Isn’t it amazing that so many people take so many pictures to “preserve their memories”, only to have digital pics stored all over the place? I’m betting that you have hundreds, if not thousands, of digital snapshots scattered in thumb drives, cameras, and PC hard drives throughout your house. This is not counting the low resolution ones taken by your cellular phone. I swear, the digital revolution was the best and worst thing to happen to photography.
Designer Gregory Siegal has created the LifeMap to solve the tedious problem of organizing the mixup of photos that plague most families. This digital photo album has a touchscreen and keyboard interface, and can hang on the wall or be used on a lap.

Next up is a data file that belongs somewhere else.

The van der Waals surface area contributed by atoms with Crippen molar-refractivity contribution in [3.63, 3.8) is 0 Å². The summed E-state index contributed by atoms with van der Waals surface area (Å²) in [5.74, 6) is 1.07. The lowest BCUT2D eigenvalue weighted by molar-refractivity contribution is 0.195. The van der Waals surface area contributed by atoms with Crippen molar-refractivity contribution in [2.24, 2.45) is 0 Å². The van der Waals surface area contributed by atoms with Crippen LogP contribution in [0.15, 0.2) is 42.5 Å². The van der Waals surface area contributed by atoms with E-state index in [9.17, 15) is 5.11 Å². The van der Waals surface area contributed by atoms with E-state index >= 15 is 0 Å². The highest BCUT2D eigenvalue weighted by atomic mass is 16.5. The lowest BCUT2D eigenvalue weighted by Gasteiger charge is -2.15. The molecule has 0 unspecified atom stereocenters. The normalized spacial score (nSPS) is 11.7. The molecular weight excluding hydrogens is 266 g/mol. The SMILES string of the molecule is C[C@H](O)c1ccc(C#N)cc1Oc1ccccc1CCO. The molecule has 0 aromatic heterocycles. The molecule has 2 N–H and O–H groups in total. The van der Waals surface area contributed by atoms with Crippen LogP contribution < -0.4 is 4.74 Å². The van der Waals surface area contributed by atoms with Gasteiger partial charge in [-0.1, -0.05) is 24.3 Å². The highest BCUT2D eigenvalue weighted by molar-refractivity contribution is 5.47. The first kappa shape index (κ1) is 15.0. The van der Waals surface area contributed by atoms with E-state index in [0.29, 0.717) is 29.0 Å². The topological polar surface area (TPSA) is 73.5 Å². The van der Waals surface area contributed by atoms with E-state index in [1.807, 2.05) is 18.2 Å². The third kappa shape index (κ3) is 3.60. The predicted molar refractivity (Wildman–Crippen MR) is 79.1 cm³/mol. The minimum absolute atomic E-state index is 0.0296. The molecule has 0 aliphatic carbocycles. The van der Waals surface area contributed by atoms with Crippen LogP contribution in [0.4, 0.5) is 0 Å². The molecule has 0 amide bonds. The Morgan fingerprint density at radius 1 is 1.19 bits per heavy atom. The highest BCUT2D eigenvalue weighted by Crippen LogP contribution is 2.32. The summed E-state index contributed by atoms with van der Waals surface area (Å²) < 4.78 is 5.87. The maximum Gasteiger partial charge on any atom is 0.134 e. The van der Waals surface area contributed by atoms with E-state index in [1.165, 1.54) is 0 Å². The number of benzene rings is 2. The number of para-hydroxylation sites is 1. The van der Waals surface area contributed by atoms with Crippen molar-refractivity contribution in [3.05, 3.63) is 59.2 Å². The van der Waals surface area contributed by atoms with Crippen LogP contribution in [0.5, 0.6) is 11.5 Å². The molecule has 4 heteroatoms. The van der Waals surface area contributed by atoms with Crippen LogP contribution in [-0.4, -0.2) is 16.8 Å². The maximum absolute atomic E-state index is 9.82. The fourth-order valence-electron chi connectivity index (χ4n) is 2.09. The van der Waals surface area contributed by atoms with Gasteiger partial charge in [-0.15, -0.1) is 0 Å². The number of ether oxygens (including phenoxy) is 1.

As you can see, the user simply attaches the digital camera to the LifeMap, and then the user can tag their pictures with people, places, and keywords. From there, the photos can be organized in a timeline, or even a world map.
According to the official web site, LifeMap will grow as the family grows. In other words, the LifeMap is a scrapbook without the paper, and all the other tools necessary to cut and paste photos and other pieces of paper associated with memories. If you have someone in your family who scrapbooks, then the LifeMap will make their job a whole lot easier.
It is concept for now, but I’m hoping that the LifeMap will adorn my wall one day.